Announcing the Cloud Foundry Java Client 2.0.0.M1
Ben Hale <bhale@...>
As some of you may know, the Cloud Foundry Java Client has gone through various levels of neglect over the past couple of years. Towards the end of last year, my team started working on the project with the goal of making it a piece of software that we were not only proud of, but that we could build towards the future with. With that in mind, I’m exceedingly pleased to announce our 2.0.0.M1 release.
We’ve taken the opportunity of this major release to reset what the project is:
* What was a once hodgepodge of Java APIs both mapping directly onto the REST APIs and onto higher-level abstractions is now two clearly delineated APIs. We expose a `-client` API mapping to the REST calls and an `-operations` API mapping to the higher-level abstractions that roughly match the CLI.
* What once was an implementation of a subset of the Cloud Foundry APIs is now a target of implementing every single REST call exposed by any Cloud Foundry component (nearly 500 individual URIs across 4 components)
* What was once a co-mingled interface and Spring-based implementation is now an airtight separation between the two allowing alternate implementations (addressing one of the largest complaints about the previous generation)
* Finally, we’ve chosen to make the API reactive, building on top of Project Reactor, but interoperable with any Reactive Streams compatible library
Obviously, the biggest change in this list is the move to a reactive API. This decision was not take lightly. In fact our original V2 implementation was imperative following the pattern of the V1 effort. However, after consulting with both internal and external users, we found that many teams were viewing “blocking” APIs as a serious issue as they implemented their high-performance micro-service architectures.
As an example, we worked very deeply with a team right at the beginning as they were creating a new Cloud Foundry Routing Service. Since each HTTP request into their system went though this service, performance was a primary concern and they were finding that the blocking bit of their implementation (Java Client V1) was the biggest hit for them. We’ve mitigated a lot of the performance bottle neck with what we’ve got today, but for M2 we’re planning on removing that last blocking component completely and moving to a full non-blocking network stack. This isn’t an isolated use case either, we’ve been seeing a lot of this theme; micro-service architectures require throughput that can’t be achieved without either a non-blocking stack or “massive” horizontal scaling. Most companies would prefer the former simply due to cost.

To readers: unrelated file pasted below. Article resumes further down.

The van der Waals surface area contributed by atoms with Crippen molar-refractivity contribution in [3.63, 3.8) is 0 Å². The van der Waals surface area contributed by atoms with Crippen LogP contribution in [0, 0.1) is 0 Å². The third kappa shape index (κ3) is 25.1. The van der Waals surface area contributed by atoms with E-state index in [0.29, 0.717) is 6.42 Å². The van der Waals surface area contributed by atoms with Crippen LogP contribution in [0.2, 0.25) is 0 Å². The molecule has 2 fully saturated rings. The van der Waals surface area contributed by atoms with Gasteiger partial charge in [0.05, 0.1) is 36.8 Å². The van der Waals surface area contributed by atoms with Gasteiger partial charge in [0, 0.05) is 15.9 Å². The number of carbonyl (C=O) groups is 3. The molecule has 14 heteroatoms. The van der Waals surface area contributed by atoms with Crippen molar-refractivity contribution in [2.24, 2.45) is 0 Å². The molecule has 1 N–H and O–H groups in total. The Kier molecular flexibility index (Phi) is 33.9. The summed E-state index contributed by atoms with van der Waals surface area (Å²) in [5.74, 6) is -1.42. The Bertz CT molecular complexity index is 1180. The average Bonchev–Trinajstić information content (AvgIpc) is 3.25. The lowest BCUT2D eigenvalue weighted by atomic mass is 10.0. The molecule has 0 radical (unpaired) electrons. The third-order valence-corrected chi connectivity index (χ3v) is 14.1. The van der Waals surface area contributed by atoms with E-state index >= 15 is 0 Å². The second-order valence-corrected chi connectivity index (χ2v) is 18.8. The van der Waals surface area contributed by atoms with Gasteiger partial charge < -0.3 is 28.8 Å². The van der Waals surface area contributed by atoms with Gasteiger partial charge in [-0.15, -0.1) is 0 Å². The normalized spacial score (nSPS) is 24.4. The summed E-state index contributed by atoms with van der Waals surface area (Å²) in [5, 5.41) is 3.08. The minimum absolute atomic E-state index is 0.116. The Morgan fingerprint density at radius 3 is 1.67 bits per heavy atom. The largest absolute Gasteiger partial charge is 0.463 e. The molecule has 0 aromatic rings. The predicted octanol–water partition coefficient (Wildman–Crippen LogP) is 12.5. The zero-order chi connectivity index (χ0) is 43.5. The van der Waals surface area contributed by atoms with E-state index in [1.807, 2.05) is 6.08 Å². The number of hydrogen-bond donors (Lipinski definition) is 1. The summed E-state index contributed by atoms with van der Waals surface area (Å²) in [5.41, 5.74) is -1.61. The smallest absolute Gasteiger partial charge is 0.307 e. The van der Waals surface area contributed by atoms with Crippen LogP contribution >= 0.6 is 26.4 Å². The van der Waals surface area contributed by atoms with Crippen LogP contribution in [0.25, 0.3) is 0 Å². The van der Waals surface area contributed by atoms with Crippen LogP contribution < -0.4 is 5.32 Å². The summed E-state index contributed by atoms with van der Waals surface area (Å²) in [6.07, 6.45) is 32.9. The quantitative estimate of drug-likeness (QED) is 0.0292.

As a general rule you can make a reactive api blocking (just tack `.get()` onto the end of any Reactor flow) but cannot make a blocking API non-blocking (see the insanity we do to fake it, with non-optimal results, on RestTemplate today). So since we had a strong requirement to support this non-blocking design we figured that going reactive-first was the most flexible design we could choose.
If you want to get started with this new version, I’m sad to say that we’re a bit lacking in the “on boarding experience” at the moment. We don’t have examples or a user-guide, but the repository’s README is a good place to start. As you progress deeper into using the client, you can probably piece something together from the Javadocs and the Cloud Foundry API documentation. Finally, the best examples are found in our integration tests. Improving this experience is something we’re quite sensitive to, so you can expect significant improvements here.
The reason that we’re laying this foundation is you. We’re already seeing customers adopting (and contributing back to!) the project, but we’ve really done it to accelerate the entire Cloud Foundry ecosystem. If you need to interact with Cloud Foundry, I want you to be using the Java Client. If you find that it’s not the best way for you to get your work done, I want you to tell me, loudly and often. We’re also excited about being in the vanguard of reactive APIs within the Java ecosystem. Having recently experienced it, I’m sure that this transition will not be trivial, but I am sure that it’ll be worthwhile.
A special thanks goes out to Scott Fredrick (Pivotal) for nursing the project along far enough for us to take over, Benjamin Einaudi (Orange Telecom) for his constant submissions, and of course Chris Frost (Pivotal), Glyn Normington (Pivotal), Paul Harris (Pivotal), and Steve Powell (Pivotal) for doing so much of the hard work.
Cloud Foundry Java Experience